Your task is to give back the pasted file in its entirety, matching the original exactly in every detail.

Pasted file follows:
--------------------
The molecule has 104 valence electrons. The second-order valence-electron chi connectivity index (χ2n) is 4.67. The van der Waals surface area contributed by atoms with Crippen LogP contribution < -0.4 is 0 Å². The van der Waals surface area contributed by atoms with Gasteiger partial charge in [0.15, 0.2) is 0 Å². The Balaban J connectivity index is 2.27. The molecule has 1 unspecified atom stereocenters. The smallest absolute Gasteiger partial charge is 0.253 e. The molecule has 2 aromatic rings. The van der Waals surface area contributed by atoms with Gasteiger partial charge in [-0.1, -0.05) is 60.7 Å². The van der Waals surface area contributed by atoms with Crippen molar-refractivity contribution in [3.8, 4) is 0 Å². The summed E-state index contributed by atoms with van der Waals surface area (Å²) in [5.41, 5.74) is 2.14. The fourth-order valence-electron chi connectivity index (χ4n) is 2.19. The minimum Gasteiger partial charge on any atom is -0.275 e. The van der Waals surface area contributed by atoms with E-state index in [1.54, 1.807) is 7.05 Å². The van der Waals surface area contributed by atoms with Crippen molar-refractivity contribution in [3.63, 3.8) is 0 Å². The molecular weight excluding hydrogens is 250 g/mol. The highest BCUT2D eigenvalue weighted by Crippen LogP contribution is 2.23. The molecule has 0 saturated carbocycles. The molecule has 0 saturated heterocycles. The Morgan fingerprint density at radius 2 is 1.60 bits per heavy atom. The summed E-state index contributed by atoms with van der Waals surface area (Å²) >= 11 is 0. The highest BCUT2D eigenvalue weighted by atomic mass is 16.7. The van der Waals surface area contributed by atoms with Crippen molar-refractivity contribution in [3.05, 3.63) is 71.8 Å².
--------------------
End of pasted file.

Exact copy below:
The molecule has 104 valence electrons. The second-order valence-electron chi connectivity index (χ2n) is 4.67. The van der Waals surface area contributed by atoms with Crippen LogP contribution < -0.4 is 0 Å². The van der Waals surface area contributed by atoms with Gasteiger partial charge in [0.15, 0.2) is 0 Å². The Balaban J connectivity index is 2.27. The molecule has 1 unspecified atom stereocenters. The smallest absolute Gasteiger partial charge is 0.253 e. The molecule has 2 aromatic rings. The van der Waals surface area contributed by atoms with Gasteiger partial charge in [-0.1, -0.05) is 60.7 Å². The van der Waals surface area contributed by atoms with Crippen molar-refractivity contribution in [3.8, 4) is 0 Å². The summed E-state index contributed by atoms with van der Waals surface area (Å²) in [5.41, 5.74) is 2.14. The fourth-order valence-electron chi connectivity index (χ4n) is 2.19. The minimum Gasteiger partial charge on any atom is -0.275 e. The van der Waals surface area contributed by atoms with E-state index in [1.54, 1.807) is 7.05 Å². The van der Waals surface area contributed by atoms with Crippen molar-refractivity contribution in [3.63, 3.8) is 0 Å². The molecular weight excluding hydrogens is 250 g/mol. The highest BCUT2D eigenvalue weighted by Crippen LogP contribution is 2.23. The molecule has 0 saturated carbocycles. The molecule has 0 saturated heterocycles. The Morgan fingerprint density at radius 2 is 1.60 bits per heavy atom. The summed E-state index contributed by atoms with van der Waals surface area (Å²) >= 11 is 0. The highest BCUT2D eigenvalue weighted by atomic mass is 16.7. The van der Waals surface area contributed by atoms with Crippen molar-refractivity contribution in [3.05, 3.63) is 71.8 Å².